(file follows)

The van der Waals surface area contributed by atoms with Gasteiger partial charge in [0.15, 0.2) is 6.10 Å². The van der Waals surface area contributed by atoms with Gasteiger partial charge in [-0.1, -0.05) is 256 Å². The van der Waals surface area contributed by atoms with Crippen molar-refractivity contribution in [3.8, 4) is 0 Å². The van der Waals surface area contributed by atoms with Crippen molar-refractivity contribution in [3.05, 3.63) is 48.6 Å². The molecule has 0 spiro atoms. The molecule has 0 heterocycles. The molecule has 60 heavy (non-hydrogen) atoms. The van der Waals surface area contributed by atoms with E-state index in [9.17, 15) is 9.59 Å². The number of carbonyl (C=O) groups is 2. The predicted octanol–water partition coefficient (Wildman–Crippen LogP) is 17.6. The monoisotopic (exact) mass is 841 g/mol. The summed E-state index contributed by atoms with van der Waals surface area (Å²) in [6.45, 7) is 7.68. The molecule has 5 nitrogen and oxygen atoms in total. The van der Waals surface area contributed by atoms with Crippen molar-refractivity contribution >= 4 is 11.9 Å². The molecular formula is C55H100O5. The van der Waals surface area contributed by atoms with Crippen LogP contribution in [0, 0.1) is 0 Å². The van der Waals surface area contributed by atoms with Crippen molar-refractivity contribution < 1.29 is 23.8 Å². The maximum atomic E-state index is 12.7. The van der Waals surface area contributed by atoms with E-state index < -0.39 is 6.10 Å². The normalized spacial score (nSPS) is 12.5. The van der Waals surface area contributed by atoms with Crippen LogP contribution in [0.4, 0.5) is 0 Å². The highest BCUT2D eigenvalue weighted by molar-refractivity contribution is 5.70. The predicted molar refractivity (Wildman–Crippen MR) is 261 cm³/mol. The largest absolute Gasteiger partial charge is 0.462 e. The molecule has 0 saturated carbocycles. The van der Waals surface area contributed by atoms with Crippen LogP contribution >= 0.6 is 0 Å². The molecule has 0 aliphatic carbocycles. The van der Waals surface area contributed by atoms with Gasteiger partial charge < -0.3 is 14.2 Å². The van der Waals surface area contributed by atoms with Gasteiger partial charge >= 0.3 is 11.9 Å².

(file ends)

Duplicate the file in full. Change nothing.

The van der Waals surface area contributed by atoms with Gasteiger partial charge in [0.15, 0.2) is 6.10 Å². The van der Waals surface area contributed by atoms with Gasteiger partial charge in [-0.1, -0.05) is 256 Å². The van der Waals surface area contributed by atoms with Crippen molar-refractivity contribution in [3.8, 4) is 0 Å². The van der Waals surface area contributed by atoms with Crippen molar-refractivity contribution in [3.05, 3.63) is 48.6 Å². The molecule has 0 spiro atoms. The molecule has 0 heterocycles. The molecule has 60 heavy (non-hydrogen) atoms. The van der Waals surface area contributed by atoms with E-state index in [9.17, 15) is 9.59 Å². The number of carbonyl (C=O) groups is 2. The predicted octanol–water partition coefficient (Wildman–Crippen LogP) is 17.6. The monoisotopic (exact) mass is 841 g/mol. The summed E-state index contributed by atoms with van der Waals surface area (Å²) in [6.45, 7) is 7.68. The molecule has 5 nitrogen and oxygen atoms in total. The van der Waals surface area contributed by atoms with Crippen molar-refractivity contribution >= 4 is 11.9 Å². The molecular formula is C55H100O5. The van der Waals surface area contributed by atoms with Crippen LogP contribution in [0, 0.1) is 0 Å². The van der Waals surface area contributed by atoms with Crippen molar-refractivity contribution < 1.29 is 23.8 Å². The maximum atomic E-state index is 12.7. The van der Waals surface area contributed by atoms with E-state index < -0.39 is 6.10 Å². The normalized spacial score (nSPS) is 12.5. The van der Waals surface area contributed by atoms with Crippen LogP contribution in [0.4, 0.5) is 0 Å². The highest BCUT2D eigenvalue weighted by molar-refractivity contribution is 5.70. The predicted molar refractivity (Wildman–Crippen MR) is 261 cm³/mol. The largest absolute Gasteiger partial charge is 0.462 e. The molecule has 0 saturated carbocycles. The van der Waals surface area contributed by atoms with Crippen LogP contribution >= 0.6 is 0 Å². The molecule has 0 aliphatic carbocycles. The van der Waals surface area contributed by atoms with Gasteiger partial charge < -0.3 is 14.2 Å². The van der Waals surface area contributed by atoms with Gasteiger partial charge >= 0.3 is 11.9 Å².